When I traveled to Ireland in 2007, I thought I had arrived in the most literary country on Earth. Irish novelists, poets and playwrights were widely celebrated and honored; there were numerous tours to the homes and haunts of these famous writers.
As it turns out, I may have been off by a letter… and 890 miles. According to the BBC (via FishbowlDC), Iceland might be the most literary country on the planet. The article states that about 10 percent of the island nation’s population has published a book; their motto is, “everyone gives birth to a book.” It also quotes Agla Magnusdottir, head of the new Icelandic Literature Centre, which offers state support for literature and its translation. She states, “Writers are respected here … They live well. Some even get a salary.”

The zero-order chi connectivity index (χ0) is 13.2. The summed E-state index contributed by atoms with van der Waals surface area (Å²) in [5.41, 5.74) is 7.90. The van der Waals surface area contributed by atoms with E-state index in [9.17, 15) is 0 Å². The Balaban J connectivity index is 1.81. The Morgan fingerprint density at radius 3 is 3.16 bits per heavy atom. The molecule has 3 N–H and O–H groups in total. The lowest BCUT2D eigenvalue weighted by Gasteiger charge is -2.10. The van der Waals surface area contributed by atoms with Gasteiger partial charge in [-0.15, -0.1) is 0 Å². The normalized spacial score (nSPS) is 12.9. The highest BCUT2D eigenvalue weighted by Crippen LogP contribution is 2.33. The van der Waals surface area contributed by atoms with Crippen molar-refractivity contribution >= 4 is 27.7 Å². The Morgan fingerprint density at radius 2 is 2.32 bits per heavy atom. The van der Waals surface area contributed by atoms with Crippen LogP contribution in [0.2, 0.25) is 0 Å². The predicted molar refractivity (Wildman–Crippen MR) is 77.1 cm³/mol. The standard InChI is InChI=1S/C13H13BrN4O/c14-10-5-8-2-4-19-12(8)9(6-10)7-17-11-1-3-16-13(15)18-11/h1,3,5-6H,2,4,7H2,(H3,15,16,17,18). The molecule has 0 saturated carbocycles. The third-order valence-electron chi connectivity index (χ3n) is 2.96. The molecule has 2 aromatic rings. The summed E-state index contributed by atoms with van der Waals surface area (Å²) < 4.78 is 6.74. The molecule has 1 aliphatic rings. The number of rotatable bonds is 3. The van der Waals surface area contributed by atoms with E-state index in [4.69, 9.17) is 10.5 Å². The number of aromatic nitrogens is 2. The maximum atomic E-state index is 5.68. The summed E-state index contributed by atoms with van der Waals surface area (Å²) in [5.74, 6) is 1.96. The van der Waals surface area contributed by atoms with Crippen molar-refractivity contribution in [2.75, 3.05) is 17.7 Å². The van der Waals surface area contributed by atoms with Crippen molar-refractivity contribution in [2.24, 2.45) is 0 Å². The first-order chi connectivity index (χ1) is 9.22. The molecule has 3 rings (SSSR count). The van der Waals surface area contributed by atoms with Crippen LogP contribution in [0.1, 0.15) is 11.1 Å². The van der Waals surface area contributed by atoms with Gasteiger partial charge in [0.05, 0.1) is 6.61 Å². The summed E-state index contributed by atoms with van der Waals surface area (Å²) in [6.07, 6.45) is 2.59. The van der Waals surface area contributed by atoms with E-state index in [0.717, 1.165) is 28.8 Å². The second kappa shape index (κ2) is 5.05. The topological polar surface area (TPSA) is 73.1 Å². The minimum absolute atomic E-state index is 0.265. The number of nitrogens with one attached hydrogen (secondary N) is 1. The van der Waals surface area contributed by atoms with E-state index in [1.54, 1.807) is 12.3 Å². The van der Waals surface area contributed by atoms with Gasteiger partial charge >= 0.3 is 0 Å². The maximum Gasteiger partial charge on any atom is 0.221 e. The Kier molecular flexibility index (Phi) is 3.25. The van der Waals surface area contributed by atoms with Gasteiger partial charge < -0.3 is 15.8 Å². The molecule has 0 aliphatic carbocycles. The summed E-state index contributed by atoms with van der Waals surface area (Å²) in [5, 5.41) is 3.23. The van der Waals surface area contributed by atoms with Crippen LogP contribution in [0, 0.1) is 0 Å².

Wow. An actual salary. Catch me; I’m swooning.
The article goes on to say that the most popular genre is crime fiction, with sales figures “double that of any of its Nordic neighbors.”
The funny thing is, the conditions that make both countries havens for writers are similar. First, they are both small islands in the North Atlantic, chilly and treeless, with epically long winter nights. Both islands are inhabited by the descendents of peoples with strong storytelling traditions. And both have contemporary governments that prioritize and support writers and artists.
Time to dig out my passport…